• The public perception that Covid-19 does not threaten children is false. According to the CDC, during April, 9% of Covid-19 cases were age 12-17 and according to the CDC's Dr. Sara Oliver, adjusted estimates (statistically correcting for under-reporting), over the entire course of the pandemic, 22 million children age 5-17 have been infected with coronavirus, or 19% of all Covid-19 cases in the United States.
  • In addition, data collected by the American Academy of Pediatrics and the Children's Hospital Association reveals that as of April 29, 2021, 11,637 children have been hospitalized, and 213 have died from Covid-19 since mid-August 2020, when schools began to reopen.
  • Moreover, the CDC had reported that youth (age 12-17) hospitalizations for Covid-19 has been increasing since March.
  • Childcare centers in both Madison and Milwaukee, Wisconsin, have recently had outbreaks. Those contracting Covid-19 included some of the preschool students, staff, and family members.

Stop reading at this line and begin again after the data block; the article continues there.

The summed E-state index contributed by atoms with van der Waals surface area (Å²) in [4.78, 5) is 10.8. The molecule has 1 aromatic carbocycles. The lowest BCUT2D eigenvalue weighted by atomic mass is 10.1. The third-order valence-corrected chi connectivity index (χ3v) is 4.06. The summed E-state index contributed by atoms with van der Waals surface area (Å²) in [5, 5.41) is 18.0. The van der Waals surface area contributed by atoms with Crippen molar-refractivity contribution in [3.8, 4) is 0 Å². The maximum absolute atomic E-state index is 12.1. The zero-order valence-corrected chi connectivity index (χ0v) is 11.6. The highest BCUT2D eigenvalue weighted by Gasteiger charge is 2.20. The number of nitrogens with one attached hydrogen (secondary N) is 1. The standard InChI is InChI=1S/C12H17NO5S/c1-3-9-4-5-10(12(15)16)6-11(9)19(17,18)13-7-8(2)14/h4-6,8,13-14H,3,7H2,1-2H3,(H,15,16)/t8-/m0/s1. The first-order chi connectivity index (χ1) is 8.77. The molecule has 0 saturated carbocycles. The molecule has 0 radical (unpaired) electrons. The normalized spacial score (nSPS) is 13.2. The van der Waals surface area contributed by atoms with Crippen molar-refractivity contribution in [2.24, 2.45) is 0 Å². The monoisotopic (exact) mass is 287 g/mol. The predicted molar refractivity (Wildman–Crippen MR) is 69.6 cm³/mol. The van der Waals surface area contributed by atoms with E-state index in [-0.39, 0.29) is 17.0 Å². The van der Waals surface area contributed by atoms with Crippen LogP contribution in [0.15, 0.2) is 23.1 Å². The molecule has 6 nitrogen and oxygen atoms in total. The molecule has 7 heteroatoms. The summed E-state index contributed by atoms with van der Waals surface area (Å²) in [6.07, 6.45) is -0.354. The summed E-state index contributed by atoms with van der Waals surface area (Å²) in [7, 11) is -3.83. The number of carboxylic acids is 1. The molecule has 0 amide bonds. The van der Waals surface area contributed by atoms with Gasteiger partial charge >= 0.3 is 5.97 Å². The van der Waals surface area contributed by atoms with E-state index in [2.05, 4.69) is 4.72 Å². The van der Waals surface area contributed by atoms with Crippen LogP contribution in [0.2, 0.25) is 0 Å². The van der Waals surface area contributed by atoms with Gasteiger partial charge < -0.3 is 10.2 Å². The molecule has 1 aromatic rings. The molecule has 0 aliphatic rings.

• The opening of most schools in Michigan this Spring appears to have been a significant driver of expanding Covid-19 cases and hospitalizations in the state. More specific analysis indicates that the spread was among those participating in non-classroom activities, especially school-based and club sport, rather than in the classroom.  Further study suggested that the spread was not centered in practices or games but with what the students did after practices and games, such as hanging out and eating together. Parents with children currently participating in sports and activities might want to consider the risks and exactly where the risk is largest and make appropriate decisions about their children's actions.
  • The Milwaukee Public Schools reopened most of its schools on April 14. Two weeks later, the district had to close five entire schools and 51 classrooms at 22 other schools because of coronavirus infections. Most of the infections were among students, but a significant number of staff members were also infected.